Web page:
How does Christianity affect my parenting? How does it not? Maybe there’s a bigger question for me, though. Maybe the question is: How does looking like a Christian parent hinder my parenting?
If you have been a lifelong Christian like me, you may have a mental picture of what good, Christian parents look like. I did.
My picture: They are married. They have respectful and well-behaved kids. If they have to discipline, they do it with love and logic. They send their kids to the Lutheran elementary school. Their children are active members of the youth groups—not only for themselves but for the example they set for the other youth. You could probably put a few more in there. I could too.
If you look at my list, it paints a pretty picture. My husband and I worked hard at painting it. It’s not a bad painting. However, striving for this painting started to overshadow real Christian parenting.
What did we look like to the other families of our congregation? What kind of example were we to our neighbors? These questions aren’t bad questions, but they became more important than questions like: Are we loving God? Are we loving others? Are we modeling those things to our children?
Stripping away our concerns of how we think others view our parenting gives us freedom to live under God’s grace. We find that focusing on our own relationship with Christ compels us to love others and therefore model that to our children. Sound familiar? “Seek first his kingdom and his righteousness and all these things will be given to you as well” (Matthew 6:33).
Tad and I have since made choices that may not look like what good, Christian parents would do. For example, we just finished our sixth year of homeschooling even though we have a wonderful Lutheran elementary school. We take very seriously the command to “Bring them up in the training and instruction of the Lord” (Ephesians 6:4). Our choices are prayerfully deliberated with this as our goal. Because Tad accepted a call to be “The Youth Guy,” he is gone nights, weekends, and chunks of summers. Fridays are his day off, which is when the kids were in school. How can Tad be a part of “bringing them up” if he isn’t home when they are? We realized how much impact we could have if our kids were home with us.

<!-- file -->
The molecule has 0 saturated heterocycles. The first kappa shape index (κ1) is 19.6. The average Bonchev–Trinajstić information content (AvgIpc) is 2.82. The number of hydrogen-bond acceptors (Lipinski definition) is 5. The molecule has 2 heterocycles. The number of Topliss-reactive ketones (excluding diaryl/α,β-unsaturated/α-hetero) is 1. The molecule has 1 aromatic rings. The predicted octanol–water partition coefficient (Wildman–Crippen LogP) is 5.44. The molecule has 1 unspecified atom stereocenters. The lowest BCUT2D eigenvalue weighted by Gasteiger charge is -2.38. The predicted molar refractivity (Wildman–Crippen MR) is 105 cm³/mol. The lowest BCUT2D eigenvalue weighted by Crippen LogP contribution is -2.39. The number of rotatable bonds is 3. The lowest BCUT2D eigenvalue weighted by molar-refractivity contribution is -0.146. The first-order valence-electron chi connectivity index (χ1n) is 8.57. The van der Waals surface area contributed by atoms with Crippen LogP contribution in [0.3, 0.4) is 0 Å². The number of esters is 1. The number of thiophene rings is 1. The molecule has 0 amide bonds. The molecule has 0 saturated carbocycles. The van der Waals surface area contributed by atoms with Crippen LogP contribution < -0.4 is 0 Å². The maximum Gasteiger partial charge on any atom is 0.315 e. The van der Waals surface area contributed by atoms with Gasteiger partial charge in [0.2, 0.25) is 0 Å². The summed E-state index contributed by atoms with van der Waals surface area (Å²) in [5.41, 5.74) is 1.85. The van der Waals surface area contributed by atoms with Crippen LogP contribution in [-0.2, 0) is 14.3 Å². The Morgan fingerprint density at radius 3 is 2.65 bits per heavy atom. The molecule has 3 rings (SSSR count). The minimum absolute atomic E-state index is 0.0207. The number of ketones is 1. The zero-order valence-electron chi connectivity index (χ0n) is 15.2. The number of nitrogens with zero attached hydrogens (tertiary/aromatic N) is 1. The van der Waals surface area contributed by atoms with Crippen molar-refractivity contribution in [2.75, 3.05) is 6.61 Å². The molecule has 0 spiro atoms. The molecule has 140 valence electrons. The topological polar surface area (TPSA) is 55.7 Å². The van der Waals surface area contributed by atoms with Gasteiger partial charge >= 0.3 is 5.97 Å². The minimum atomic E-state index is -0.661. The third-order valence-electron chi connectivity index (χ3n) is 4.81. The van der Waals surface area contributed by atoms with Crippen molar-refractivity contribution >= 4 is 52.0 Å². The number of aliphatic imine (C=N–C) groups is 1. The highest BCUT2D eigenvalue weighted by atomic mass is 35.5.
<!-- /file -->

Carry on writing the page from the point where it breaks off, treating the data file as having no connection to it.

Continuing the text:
Finally, I learned to be careful of my opinions when others painted a different picture. Just because it doesn’t look like my painting doesn’t mean it’s wrong or even not as good as mine. I know there were people who questioned our decision to homeschool. I appreciated the people who asked me about our decision process or why we chose what we did. Those people sought understanding.
Seek God first. Bring them up in the training of the Lord. Let’s encourage parents, as our picture is always changing.